Monica Goldson, who just joined Maryland’s state board of education, said her priority is to figure out how to “maximize efficiency while also meeting [districts’] climate change action plan recommendations.” This, she said, requires investing not just in HVAC and insulation, but in professional development for building maintenance staff.
When districts have the money and time, schools can be reimagined from the ground up to cope with extreme weather.
Dan Boggio, the founder of architecture firm PBK, which primarily designs schools and campuses, said he has seen increased interest in what he calls “hardening buildings against heat” over the past decade. When schools pull out all the stops for efficiency, he said, “We think we can come very close to saving 20% of the energy that the building uses over the year.”
The Alief Independent School District in southwest Houston, Texas, worked with PBK to create an exemplary early learning center that opened in August 2022.
To start, the district built on a site that was five acres larger than they’d normally choose and left it in its natural state as much as possible. “We’re always looking for sites with trees,” said Boggio. “It’s a heat sink.” Stormwater on the site runs off into ponds and wetlands, reducing flood risk — the more typical stormwater setup is “an ugly concrete pool with chain link fence around it,” said Alief’s Jeff DeLisle, director of maintenance and operations.
With input from the nonprofit The Nature Conservancy, landscapers planted the green space with native plants, grasses, flowering plants, trees and shrubs — a prairie landscape that resembles the Houston of a century ago. The green areas, water features and reduced concrete minimize the urban heat-island effect, and they’re already starting to attract native birds. The whole area is used as an outdoor classroom for the Pre-K students.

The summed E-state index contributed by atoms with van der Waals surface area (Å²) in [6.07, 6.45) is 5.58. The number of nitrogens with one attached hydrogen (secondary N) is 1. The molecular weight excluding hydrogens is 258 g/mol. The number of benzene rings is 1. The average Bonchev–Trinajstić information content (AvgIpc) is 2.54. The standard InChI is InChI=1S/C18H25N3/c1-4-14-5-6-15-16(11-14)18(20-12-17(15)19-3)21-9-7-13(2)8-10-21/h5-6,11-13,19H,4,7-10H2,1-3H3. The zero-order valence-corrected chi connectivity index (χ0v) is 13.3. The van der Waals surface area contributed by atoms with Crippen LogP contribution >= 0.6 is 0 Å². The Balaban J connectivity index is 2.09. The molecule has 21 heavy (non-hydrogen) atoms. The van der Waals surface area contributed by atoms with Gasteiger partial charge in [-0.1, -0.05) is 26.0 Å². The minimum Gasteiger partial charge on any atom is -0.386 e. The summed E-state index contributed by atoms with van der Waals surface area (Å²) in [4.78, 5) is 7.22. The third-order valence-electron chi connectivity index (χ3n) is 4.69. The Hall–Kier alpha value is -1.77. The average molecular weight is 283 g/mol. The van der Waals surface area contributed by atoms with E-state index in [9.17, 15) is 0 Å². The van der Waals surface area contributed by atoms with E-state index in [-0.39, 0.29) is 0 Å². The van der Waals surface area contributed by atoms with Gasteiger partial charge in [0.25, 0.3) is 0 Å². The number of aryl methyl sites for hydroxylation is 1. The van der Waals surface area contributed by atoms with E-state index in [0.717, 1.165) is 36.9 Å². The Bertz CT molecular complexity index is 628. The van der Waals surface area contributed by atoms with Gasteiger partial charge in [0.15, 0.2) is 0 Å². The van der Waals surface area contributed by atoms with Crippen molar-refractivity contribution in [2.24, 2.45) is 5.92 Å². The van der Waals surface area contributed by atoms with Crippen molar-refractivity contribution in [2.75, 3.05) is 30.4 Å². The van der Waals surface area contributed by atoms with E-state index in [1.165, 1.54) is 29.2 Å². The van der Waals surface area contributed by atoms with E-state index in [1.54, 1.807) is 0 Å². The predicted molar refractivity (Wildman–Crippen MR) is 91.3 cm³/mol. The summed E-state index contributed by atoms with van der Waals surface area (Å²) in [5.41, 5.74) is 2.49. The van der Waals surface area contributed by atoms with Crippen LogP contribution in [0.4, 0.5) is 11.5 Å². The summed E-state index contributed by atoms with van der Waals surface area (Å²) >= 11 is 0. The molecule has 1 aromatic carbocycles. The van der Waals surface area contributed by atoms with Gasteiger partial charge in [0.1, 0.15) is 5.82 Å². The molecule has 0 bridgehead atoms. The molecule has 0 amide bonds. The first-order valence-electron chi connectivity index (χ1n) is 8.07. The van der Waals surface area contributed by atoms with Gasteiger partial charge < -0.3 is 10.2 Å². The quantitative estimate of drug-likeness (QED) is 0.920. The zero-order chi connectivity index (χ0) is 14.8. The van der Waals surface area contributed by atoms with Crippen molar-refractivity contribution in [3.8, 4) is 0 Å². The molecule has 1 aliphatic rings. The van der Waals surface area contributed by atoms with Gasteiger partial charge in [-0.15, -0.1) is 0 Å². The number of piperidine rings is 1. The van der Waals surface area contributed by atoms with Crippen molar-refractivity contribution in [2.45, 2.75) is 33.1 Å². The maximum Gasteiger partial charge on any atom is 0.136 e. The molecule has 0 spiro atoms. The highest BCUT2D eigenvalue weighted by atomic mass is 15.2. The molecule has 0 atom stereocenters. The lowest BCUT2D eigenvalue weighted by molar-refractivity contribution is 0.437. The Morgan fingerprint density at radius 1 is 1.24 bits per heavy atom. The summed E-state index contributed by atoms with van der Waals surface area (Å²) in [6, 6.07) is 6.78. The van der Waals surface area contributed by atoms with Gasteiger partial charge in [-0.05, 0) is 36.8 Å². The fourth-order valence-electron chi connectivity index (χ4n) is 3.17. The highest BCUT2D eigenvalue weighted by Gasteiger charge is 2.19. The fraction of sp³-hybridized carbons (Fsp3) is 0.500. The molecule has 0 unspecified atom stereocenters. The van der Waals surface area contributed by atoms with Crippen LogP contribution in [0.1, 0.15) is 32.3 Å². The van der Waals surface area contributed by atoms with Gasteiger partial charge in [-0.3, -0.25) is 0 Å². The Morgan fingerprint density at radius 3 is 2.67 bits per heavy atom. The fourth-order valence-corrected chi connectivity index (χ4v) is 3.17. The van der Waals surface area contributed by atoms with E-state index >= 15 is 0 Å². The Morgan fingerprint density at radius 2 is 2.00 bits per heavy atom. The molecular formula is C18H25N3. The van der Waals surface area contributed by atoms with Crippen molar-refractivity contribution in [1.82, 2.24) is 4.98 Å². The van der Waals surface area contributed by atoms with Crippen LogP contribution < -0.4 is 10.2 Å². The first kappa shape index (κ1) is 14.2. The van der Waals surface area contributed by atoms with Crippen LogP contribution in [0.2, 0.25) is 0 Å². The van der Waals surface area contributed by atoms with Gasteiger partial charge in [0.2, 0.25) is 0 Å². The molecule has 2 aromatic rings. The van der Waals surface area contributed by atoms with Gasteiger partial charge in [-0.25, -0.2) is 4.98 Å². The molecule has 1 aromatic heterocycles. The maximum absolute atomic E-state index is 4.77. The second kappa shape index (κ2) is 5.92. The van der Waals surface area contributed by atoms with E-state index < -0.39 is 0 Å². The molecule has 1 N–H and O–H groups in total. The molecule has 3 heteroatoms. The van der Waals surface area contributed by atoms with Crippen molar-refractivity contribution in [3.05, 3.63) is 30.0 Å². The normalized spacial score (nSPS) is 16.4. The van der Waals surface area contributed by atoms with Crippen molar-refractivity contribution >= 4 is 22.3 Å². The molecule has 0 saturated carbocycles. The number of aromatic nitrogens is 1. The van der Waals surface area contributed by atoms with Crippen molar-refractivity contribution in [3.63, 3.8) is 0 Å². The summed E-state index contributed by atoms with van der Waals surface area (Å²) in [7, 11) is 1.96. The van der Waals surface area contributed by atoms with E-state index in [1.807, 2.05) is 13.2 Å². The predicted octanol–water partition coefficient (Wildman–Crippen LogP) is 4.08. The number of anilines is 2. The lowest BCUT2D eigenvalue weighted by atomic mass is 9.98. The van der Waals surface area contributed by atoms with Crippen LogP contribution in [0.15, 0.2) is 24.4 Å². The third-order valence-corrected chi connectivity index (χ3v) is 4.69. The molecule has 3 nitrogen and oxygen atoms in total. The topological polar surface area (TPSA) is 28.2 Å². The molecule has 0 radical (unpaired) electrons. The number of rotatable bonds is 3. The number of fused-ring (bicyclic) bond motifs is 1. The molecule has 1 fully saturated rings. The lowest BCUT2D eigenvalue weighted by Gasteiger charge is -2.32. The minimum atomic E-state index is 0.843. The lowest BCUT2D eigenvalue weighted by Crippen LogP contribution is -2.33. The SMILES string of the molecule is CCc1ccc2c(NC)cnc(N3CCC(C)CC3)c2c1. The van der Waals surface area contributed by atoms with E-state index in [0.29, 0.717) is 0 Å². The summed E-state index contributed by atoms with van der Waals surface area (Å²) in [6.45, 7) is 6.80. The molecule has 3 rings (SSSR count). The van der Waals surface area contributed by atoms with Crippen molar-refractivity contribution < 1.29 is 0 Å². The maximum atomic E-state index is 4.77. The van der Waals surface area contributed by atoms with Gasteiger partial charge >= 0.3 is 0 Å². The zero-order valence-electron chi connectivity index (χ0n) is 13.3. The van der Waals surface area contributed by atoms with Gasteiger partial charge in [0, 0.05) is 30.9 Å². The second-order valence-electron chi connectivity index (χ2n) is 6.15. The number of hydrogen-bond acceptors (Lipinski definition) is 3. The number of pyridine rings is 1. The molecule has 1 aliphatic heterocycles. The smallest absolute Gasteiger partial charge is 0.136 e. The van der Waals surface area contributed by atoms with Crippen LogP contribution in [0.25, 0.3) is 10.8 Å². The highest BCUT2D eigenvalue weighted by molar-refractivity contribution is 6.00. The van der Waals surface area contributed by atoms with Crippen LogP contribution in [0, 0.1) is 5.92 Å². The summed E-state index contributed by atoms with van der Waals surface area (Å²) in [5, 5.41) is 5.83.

The early learning center was also designed with a “front porch” area of large overhangs that give children a shaded place to play. When Boggio gets a chance, he designs buildings with the longest axis east-west. “Believe it or not, it’s easy to shade the sun on the south side; it’s almost impossible on the west,” he said. The angle of the light comes too low for window shades.
Houston area schools have had air-conditioning since the 1960s, but now they need to do more, DeLisle said. “Temperatures are changing; conditions are getting worse. Used to be, our buildings were designed for 95 degrees max. Over the past 5 or 10 years as we’ve built new buildings, as we’ve remodeled buildings, we’ve asked our designs to plan for over 100 degree temperatures.”
This means heavy overhangs on windows, coatings on the glass to reduce UV rays, and white roofs to reflect heat. And then there are the behavioral shifts — like calling the groundskeepers in at 5:30 am, and pushing football practice into the evening.
Even when districts are doing everything they can to meet the demands of the moment, the future still feels uncertain. When Anthony Mays, the district superintendent of Alief, is asked what measures he imagines taking in 10 years as Houston’s weather continues to change, he grimaces. “That is an extremely scary thought,” he said.
“You see the strain on the machinery we have now. I don’t know what technology will look like to try to accommodate these extreme temperatures.”